We should not hype the benefits of openness, but denounce the illogicality of closeness.

Another idea I want to share is that it’s not about total openness. We should not be rigid. We should recognise and accept some form of intellectual property, competition, individual interests, egoism and vanity. We need sharing literacy, not sharing culture. Openness is for all, not only for the evangelists!

I think we would all benefit from a more lightweight approach to openness. Don’t push it as the solution to all problems, but emphasise how illogical it is to be closed. Don’t claim that everything should be open, but accept that some things are not for sharing, that sharing does not apply to everything. A kind of third way of openness :)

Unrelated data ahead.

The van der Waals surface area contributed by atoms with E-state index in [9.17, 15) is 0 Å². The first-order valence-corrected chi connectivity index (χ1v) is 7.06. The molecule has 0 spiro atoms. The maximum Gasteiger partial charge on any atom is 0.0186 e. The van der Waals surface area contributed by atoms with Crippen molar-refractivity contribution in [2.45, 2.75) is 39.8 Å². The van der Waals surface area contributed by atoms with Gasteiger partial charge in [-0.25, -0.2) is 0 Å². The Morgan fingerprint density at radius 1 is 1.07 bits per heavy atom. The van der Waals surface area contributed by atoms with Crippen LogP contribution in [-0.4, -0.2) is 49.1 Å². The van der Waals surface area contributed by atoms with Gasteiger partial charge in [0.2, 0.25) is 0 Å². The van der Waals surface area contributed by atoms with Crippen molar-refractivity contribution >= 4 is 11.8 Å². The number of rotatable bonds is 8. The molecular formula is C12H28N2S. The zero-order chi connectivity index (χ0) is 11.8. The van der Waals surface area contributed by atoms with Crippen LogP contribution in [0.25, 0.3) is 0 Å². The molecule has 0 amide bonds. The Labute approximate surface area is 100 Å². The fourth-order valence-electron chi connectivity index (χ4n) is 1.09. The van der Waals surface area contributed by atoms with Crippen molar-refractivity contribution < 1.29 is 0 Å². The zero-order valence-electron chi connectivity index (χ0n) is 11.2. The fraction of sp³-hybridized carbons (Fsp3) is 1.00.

Once you recognize this, you can really have an impact, because you try to act on the incentives to openness – rather than convincing people that open is good.

Also, I’d like to talk about openness as a mean, not as a goal. I’d like to link openness and sharing to the move from product to services. When the economy it’s service-based, it makes sense to give the product for free, because then you can sell services on top of them (e.g. open source software). But is it right? Is it really true that we should renounce totally to selling reproducible products just because they can be reproduced? Are high margin by definition bad? And conversely, sharing is important today also as a way to be known, to have an audience and then to sell. It’s a kind of advertising or marketing.

So maybe I really want to talk about the possible co-existence of openness and capitalism. Something like “Openness: the highest stage of capitalism“. That would be a good title for my talk.